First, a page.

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Too Hot to Work Out? Hotter Climates Increase Risk of Sedentary Behavior

First Posted: Jun 30, 2014 12:46 PM EDT

Could hot weather impact the amount of exercise you participate in?

A recent study published in the American Journal of Public Health found that people in hotter, more humid climates are more prone to obesity. Researchers from the University of Texas at Austin blame warmer temperatures for an increase in sedentary behaviors that promote weight gain.

For their research, the study authors grouped a map consisting of areas with extreme temperatures, ranging from scorching hot summers to ice-cold winters.

The study map revealed that those in Southeast counties were typically more sedentary than those in other areas, potentially due to mountainous weather, such as cool and dry summers that can lead residents to be less active.

"Living in Texas as I do, the results really resonated for me," said Paul von Hippel, an assistant professor at the LBJ School of Public Affairs, in a news release.

Researchers believe that for those living in warmer areas, it might be best to jog early in the mornings or start participating in indoor physical activities.

"Some planners are more thoughtful about that than others," he said. "A great example of thoughtful planning is the hike-and-bike trail along Lady Bird Lake in Austin, Texas. It's shady, it's next to water and it attracts thousands of walkers, runners and bikers on the hottest summer days."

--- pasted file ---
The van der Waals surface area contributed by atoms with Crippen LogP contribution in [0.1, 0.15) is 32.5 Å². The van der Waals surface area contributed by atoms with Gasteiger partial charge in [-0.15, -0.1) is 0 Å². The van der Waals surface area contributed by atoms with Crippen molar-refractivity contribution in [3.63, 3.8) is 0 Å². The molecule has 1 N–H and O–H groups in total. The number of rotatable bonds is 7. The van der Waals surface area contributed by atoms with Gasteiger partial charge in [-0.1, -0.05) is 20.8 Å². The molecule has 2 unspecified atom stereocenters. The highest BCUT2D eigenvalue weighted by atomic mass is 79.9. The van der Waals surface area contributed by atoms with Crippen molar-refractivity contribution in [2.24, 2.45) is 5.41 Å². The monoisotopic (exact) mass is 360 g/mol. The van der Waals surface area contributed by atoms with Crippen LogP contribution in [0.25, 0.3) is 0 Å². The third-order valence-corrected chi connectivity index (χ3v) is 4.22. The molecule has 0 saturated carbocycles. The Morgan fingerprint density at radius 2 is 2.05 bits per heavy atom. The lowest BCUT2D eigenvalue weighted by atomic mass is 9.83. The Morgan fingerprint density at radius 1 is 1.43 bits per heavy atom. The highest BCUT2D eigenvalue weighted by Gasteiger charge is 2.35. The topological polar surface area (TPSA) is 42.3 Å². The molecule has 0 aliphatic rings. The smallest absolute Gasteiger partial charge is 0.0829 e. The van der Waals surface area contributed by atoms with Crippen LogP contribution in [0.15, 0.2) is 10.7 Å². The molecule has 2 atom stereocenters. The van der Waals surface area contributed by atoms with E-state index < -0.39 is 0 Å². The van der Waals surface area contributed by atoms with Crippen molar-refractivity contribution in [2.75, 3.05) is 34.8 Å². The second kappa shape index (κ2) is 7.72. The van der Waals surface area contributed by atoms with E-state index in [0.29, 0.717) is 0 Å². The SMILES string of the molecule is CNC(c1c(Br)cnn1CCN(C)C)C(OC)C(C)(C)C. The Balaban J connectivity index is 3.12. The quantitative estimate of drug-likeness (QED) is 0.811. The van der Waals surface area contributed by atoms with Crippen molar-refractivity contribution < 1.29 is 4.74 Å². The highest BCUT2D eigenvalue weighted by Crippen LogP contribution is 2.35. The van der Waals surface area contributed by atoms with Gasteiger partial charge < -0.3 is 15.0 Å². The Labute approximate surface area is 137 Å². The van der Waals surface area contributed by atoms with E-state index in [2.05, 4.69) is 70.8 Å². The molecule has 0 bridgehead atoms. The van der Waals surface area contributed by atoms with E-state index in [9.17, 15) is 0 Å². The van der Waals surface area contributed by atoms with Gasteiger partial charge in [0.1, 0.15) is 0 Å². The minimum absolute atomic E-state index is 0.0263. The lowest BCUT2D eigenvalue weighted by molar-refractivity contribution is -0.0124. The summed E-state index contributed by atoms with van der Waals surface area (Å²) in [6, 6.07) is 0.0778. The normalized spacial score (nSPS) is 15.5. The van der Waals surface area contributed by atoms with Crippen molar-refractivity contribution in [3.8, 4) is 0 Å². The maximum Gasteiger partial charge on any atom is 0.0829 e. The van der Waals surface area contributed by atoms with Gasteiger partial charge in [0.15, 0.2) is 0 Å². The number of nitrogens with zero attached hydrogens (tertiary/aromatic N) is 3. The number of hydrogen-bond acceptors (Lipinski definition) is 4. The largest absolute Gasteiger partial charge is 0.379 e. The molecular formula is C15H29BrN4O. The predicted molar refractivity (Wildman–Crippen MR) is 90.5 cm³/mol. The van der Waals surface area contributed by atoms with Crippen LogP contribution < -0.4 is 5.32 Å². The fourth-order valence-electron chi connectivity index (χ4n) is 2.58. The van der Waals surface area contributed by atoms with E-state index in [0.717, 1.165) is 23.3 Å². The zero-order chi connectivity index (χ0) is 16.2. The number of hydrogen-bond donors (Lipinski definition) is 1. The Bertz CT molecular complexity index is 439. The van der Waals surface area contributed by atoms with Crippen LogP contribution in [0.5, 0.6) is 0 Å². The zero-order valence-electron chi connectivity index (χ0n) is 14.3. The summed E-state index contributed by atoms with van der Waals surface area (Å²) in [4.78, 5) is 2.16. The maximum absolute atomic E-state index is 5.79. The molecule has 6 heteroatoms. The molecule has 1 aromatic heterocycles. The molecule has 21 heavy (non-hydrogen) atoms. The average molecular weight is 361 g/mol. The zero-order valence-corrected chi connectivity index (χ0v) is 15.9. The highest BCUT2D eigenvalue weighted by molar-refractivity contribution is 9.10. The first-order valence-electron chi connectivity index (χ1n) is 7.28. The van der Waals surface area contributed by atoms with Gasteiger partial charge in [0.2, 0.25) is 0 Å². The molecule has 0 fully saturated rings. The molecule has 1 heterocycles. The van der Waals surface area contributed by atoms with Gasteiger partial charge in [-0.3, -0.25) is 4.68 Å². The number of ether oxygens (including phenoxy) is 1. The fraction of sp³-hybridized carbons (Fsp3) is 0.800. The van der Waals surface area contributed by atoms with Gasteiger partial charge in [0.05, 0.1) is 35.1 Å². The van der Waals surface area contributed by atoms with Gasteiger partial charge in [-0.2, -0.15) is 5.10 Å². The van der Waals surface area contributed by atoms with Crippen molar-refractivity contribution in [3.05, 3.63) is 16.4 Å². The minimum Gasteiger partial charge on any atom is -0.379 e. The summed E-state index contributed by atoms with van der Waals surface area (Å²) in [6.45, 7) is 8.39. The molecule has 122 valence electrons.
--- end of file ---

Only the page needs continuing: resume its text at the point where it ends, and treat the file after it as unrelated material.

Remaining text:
However, extreme climate is not the only thing to influence weight-related issues. Demographics as well as area facilities may also determine the likelihood of certain health issues.

"In a sense, the importance of weather is obvious, but we looked at some other 'obvious' things, and they didn't pan out," von Hippel added. "For example, going in we knew that Coloradans were exceptionally thin and active, so we expected to find that hills and mountains encourage physical activity. But it turns out that terrain matters very little for activity or obesity. In some mountainous areas, like Colorado, people are very active, but in others, such as West Virginia, they aren't."

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